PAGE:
The University of Queensland (UQ) has developed a new technology to support plant growth at mine sites previously unable to support any vegetation due to heavy metal soil contamination.
With financial support from Xstrata Technology, MetalloTek will manage further development and commercialisation of the technology in partnership with industry stakeholders.
MetalloTek's lead researcher said the new technology had the potential to be a low-cost and effective tool for helping rehabilitate metal-contaminated mine sites.
The metal-binding polymer particles will be added to the contaminated soil to bind to toxic metal ions, reducing their concentrations and thereby allowing vegetation growth.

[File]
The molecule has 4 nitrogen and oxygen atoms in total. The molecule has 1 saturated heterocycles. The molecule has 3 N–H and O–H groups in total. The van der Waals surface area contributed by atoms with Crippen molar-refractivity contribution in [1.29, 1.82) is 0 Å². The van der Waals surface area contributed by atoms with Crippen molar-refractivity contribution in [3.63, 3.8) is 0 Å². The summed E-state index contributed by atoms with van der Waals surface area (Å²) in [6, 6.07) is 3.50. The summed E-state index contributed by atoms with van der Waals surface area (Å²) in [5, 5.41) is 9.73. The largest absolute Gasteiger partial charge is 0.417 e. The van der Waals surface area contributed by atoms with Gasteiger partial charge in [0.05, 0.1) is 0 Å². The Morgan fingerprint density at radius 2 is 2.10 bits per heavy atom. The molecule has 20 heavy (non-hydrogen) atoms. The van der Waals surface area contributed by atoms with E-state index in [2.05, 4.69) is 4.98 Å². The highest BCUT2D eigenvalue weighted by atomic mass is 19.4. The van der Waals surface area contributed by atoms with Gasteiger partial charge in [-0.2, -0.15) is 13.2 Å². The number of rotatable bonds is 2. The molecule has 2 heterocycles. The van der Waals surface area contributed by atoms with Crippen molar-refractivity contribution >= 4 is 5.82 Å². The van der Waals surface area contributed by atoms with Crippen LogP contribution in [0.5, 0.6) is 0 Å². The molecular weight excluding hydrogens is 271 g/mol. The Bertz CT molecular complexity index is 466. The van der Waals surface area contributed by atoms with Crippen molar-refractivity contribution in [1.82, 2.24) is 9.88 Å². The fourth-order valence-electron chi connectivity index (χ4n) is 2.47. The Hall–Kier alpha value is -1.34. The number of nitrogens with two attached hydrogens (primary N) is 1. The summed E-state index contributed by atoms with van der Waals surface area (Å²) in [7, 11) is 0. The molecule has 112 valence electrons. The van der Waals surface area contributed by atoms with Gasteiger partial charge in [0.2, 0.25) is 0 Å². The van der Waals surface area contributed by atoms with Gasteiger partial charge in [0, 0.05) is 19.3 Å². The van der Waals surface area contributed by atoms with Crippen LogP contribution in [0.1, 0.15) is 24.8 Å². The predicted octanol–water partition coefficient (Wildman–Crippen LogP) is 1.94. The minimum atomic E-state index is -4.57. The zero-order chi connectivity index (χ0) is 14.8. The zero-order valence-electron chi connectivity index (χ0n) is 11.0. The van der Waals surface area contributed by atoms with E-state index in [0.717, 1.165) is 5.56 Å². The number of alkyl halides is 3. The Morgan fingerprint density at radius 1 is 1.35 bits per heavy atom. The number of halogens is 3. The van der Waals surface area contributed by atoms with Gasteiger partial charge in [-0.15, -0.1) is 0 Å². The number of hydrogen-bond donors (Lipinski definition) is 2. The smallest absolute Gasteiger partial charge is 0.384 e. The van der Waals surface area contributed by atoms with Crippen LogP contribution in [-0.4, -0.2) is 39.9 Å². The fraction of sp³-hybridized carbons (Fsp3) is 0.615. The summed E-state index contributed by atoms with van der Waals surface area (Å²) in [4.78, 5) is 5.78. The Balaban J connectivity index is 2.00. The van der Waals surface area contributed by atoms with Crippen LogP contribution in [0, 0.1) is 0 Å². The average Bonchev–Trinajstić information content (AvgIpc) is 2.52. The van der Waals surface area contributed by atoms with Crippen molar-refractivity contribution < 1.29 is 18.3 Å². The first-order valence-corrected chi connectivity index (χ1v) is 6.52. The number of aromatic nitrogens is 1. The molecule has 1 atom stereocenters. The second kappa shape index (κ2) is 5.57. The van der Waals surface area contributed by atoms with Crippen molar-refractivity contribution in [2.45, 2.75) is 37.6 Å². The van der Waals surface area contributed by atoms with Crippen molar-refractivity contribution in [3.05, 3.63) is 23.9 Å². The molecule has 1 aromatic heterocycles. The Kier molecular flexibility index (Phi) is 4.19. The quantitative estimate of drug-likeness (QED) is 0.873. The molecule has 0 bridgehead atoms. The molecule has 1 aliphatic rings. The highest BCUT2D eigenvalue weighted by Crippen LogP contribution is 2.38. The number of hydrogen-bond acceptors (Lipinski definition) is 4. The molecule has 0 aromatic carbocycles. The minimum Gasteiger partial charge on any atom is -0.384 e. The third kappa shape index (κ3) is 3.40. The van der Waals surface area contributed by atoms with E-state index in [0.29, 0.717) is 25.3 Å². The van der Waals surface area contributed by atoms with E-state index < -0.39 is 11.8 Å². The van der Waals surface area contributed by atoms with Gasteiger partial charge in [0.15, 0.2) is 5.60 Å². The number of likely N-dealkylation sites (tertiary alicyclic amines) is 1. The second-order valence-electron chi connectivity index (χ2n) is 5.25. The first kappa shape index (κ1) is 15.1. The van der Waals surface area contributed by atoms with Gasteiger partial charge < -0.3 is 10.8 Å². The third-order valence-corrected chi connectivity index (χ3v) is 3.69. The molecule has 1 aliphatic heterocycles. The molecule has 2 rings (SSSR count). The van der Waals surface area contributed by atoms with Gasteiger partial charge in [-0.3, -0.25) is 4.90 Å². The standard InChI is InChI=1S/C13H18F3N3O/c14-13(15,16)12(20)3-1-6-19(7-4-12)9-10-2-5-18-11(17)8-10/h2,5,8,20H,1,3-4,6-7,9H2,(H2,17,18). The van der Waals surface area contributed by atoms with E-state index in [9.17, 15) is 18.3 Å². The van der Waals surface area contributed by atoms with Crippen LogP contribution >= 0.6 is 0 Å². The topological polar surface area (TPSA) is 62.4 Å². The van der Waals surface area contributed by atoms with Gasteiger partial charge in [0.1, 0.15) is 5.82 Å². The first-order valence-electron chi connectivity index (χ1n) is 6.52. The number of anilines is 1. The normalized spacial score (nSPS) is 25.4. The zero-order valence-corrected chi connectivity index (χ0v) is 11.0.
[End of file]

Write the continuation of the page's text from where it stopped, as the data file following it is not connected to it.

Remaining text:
MetalloTek's particles will act as a temporary water reservoir and deliver water to plants, which is particularly useful in arid environments.
Xstrata Technology CEO Joe Pease said the research showed the potential to deliver smart and sustainable ways of dealing with metal contamination in soils a critical concern for mining firms.
"Rehabilitation processes involve capping mine waste with scarce topsoil, or trying to establish vegetation on waste, which may contain soluble metals which hinder plant regeneration or may leach into the groundwater, " Pease said.